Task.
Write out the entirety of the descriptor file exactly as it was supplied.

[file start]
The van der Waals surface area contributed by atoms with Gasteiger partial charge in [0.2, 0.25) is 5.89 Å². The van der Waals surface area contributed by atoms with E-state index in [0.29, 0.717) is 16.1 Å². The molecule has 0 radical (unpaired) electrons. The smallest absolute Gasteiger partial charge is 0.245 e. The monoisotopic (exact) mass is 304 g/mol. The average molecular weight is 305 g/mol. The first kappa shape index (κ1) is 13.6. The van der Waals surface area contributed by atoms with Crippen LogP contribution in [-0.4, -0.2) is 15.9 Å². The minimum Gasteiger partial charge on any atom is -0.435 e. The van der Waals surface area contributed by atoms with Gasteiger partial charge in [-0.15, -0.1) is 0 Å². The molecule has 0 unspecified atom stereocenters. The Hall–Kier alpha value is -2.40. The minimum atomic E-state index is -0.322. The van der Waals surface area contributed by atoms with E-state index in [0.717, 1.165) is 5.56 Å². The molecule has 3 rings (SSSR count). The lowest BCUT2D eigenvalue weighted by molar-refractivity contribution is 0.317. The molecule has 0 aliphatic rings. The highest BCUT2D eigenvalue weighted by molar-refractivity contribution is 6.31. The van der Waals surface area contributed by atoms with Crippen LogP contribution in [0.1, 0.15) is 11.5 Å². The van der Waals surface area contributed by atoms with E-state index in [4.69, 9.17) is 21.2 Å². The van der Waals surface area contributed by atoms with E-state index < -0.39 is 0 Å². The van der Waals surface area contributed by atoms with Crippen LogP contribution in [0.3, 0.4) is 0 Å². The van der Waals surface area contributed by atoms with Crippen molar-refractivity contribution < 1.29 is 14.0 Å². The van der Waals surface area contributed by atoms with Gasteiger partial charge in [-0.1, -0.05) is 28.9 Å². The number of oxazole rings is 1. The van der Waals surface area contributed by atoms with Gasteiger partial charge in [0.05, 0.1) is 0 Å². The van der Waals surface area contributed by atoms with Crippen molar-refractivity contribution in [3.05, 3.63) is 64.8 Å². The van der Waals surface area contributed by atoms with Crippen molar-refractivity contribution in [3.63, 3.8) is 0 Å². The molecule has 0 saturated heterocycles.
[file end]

The van der Waals surface area contributed by atoms with Gasteiger partial charge in [0.2, 0.25) is 5.89 Å². The van der Waals surface area contributed by atoms with E-state index in [0.29, 0.717) is 16.1 Å². The molecule has 0 radical (unpaired) electrons. The smallest absolute Gasteiger partial charge is 0.245 e. The monoisotopic (exact) mass is 304 g/mol. The average molecular weight is 305 g/mol. The first kappa shape index (κ1) is 13.6. The van der Waals surface area contributed by atoms with Crippen LogP contribution in [-0.4, -0.2) is 15.9 Å². The minimum Gasteiger partial charge on any atom is -0.435 e. The van der Waals surface area contributed by atoms with Gasteiger partial charge in [-0.15, -0.1) is 0 Å². The molecule has 0 unspecified atom stereocenters. The Hall–Kier alpha value is -2.40. The minimum atomic E-state index is -0.322. The van der Waals surface area contributed by atoms with E-state index in [0.717, 1.165) is 5.56 Å². The molecule has 3 rings (SSSR count). The lowest BCUT2D eigenvalue weighted by molar-refractivity contribution is 0.317. The molecule has 0 aliphatic rings. The highest BCUT2D eigenvalue weighted by molar-refractivity contribution is 6.31. The van der Waals surface area contributed by atoms with Crippen LogP contribution in [0.1, 0.15) is 11.5 Å². The van der Waals surface area contributed by atoms with E-state index in [4.69, 9.17) is 21.2 Å². The van der Waals surface area contributed by atoms with E-state index < -0.39 is 0 Å². The van der Waals surface area contributed by atoms with Crippen LogP contribution in [0.3, 0.4) is 0 Å². The van der Waals surface area contributed by atoms with Crippen molar-refractivity contribution < 1.29 is 14.0 Å². The van der Waals surface area contributed by atoms with Gasteiger partial charge in [-0.1, -0.05) is 28.9 Å². The number of oxazole rings is 1. The van der Waals surface area contributed by atoms with Gasteiger partial charge in [0.05, 0.1) is 0 Å². The van der Waals surface area contributed by atoms with Crippen molar-refractivity contribution in [3.05, 3.63) is 64.8 Å². The van der Waals surface area contributed by atoms with Crippen molar-refractivity contribution in [3.63, 3.8) is 0 Å². The molecule has 0 saturated heterocycles.